Source: Engineering Ethics Blog <http://engineeringethicsblog.blogspot.com/2007/03/who-needs-digital-life.html>
Inspired by the article "A Digital Life" published in March 2007 by Scientific American, Professor Karl STEPHAN (Texas State University, United States of America) discusses the ethical implications of life recording with ubiquitous systems in his post "Who Needs a Digital Life?".
In his opinion, the ethical issues emerge from dependence and deception. Dependence concerns the user herself: reliance on computer support might reduce her memory as well as her ability to memorize. This dependence is even more dramatic if an outsider alters the data and the user believes that version instead of her own memory. Deception concerns the data: texts, photos and videos representing a whole life pose significant risks if stolen, including identity theft, blackmail, disclosure inducing social harm, etc.
To extend Professor Stephan's analysis, a third ethical problem can be added: permanence, and the associated weight of the past. Fumbles, mistakes, and other embarrassing situations are usually forgotten within days or weeks. Human memory is well done in that way; the ability to forget is a blessing. However machines may keep all data and provide it years later to answer standard queries. Sweeping the event-related data from the hard disk only partly solves the problem because (1) it creates a visible gap in the data flow, and (2) bystanders equipped with the same system may have stored similar data about the event, beyond the reach of the concerned person.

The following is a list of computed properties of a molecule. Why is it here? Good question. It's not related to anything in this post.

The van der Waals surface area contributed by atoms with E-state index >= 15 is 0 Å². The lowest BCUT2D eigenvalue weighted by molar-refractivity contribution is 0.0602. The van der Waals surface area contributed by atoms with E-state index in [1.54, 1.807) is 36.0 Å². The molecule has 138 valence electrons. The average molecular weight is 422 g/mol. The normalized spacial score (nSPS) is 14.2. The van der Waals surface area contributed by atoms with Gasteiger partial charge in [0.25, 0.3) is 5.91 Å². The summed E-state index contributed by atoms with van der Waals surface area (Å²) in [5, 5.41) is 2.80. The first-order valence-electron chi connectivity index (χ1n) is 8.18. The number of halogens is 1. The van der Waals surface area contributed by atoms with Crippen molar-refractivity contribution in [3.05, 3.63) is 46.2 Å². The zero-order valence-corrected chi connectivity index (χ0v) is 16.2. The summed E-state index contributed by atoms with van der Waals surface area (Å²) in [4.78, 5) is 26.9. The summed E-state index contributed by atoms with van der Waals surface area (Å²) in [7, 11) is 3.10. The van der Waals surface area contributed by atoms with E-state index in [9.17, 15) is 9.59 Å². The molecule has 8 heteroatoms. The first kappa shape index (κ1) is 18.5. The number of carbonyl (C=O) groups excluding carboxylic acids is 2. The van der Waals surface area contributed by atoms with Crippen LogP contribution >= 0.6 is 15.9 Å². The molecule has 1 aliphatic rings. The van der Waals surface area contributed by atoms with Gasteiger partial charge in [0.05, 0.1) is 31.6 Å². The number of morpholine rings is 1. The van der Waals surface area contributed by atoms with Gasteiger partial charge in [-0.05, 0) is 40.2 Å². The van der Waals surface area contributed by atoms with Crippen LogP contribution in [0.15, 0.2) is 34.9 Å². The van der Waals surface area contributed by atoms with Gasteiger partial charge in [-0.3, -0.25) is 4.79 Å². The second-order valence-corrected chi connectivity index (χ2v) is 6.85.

15 March 2007
08 March 2007
Source: BBC News <http://news.bbc.co.uk/1/hi/technology/6425927.stm>
An ethical code to prevent humans abusing robots, and vice versa, is being drawn up by South Korea. The Robot Ethics Charter will cover standards for users and manufacturers and will be released later in 2007... [Read the article]